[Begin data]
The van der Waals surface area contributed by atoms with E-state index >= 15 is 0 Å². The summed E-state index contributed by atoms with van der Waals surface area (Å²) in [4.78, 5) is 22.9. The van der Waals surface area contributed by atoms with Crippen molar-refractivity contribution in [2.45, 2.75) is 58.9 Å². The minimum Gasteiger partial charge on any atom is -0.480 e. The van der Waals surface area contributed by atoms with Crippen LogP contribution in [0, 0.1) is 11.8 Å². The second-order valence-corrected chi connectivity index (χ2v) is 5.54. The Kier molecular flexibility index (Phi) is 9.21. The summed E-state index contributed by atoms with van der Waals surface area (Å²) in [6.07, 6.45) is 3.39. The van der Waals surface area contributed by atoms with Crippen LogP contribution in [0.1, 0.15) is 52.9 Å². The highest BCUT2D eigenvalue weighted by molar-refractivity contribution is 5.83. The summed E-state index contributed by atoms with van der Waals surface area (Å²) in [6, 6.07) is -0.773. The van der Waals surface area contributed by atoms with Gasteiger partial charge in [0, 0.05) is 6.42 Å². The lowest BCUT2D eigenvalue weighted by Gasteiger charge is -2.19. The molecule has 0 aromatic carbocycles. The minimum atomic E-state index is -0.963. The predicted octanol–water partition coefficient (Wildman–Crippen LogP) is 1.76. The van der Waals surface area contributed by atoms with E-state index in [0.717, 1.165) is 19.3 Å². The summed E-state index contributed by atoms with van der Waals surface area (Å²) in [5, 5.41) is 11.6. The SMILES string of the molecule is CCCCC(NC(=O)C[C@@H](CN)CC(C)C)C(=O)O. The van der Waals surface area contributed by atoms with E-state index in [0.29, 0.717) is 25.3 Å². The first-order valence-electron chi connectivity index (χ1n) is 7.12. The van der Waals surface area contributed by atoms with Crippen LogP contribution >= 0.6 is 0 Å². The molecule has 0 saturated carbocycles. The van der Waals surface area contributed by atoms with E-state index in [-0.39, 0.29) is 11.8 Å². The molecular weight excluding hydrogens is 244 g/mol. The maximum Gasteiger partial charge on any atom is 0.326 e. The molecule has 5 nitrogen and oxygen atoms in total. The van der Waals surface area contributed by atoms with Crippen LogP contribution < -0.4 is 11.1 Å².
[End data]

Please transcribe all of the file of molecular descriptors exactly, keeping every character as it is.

The van der Waals surface area contributed by atoms with E-state index >= 15 is 0 Å². The summed E-state index contributed by atoms with van der Waals surface area (Å²) in [4.78, 5) is 22.9. The van der Waals surface area contributed by atoms with Crippen molar-refractivity contribution in [2.45, 2.75) is 58.9 Å². The minimum Gasteiger partial charge on any atom is -0.480 e. The van der Waals surface area contributed by atoms with Crippen LogP contribution in [0, 0.1) is 11.8 Å². The second-order valence-corrected chi connectivity index (χ2v) is 5.54. The Kier molecular flexibility index (Phi) is 9.21. The summed E-state index contributed by atoms with van der Waals surface area (Å²) in [6.07, 6.45) is 3.39. The van der Waals surface area contributed by atoms with Crippen LogP contribution in [0.1, 0.15) is 52.9 Å². The highest BCUT2D eigenvalue weighted by molar-refractivity contribution is 5.83. The summed E-state index contributed by atoms with van der Waals surface area (Å²) in [6, 6.07) is -0.773. The van der Waals surface area contributed by atoms with Gasteiger partial charge in [0, 0.05) is 6.42 Å². The lowest BCUT2D eigenvalue weighted by Gasteiger charge is -2.19. The molecule has 0 aromatic carbocycles. The minimum atomic E-state index is -0.963. The predicted octanol–water partition coefficient (Wildman–Crippen LogP) is 1.76. The van der Waals surface area contributed by atoms with E-state index in [0.717, 1.165) is 19.3 Å². The summed E-state index contributed by atoms with van der Waals surface area (Å²) in [5, 5.41) is 11.6. The SMILES string of the molecule is CCCCC(NC(=O)C[C@@H](CN)CC(C)C)C(=O)O. The van der Waals surface area contributed by atoms with E-state index in [0.29, 0.717) is 25.3 Å². The first-order valence-electron chi connectivity index (χ1n) is 7.12. The van der Waals surface area contributed by atoms with Crippen LogP contribution >= 0.6 is 0 Å². The molecule has 0 saturated carbocycles. The van der Waals surface area contributed by atoms with E-state index in [-0.39, 0.29) is 11.8 Å². The molecular weight excluding hydrogens is 244 g/mol. The maximum Gasteiger partial charge on any atom is 0.326 e. The molecule has 5 nitrogen and oxygen atoms in total. The van der Waals surface area contributed by atoms with Crippen LogP contribution < -0.4 is 11.1 Å².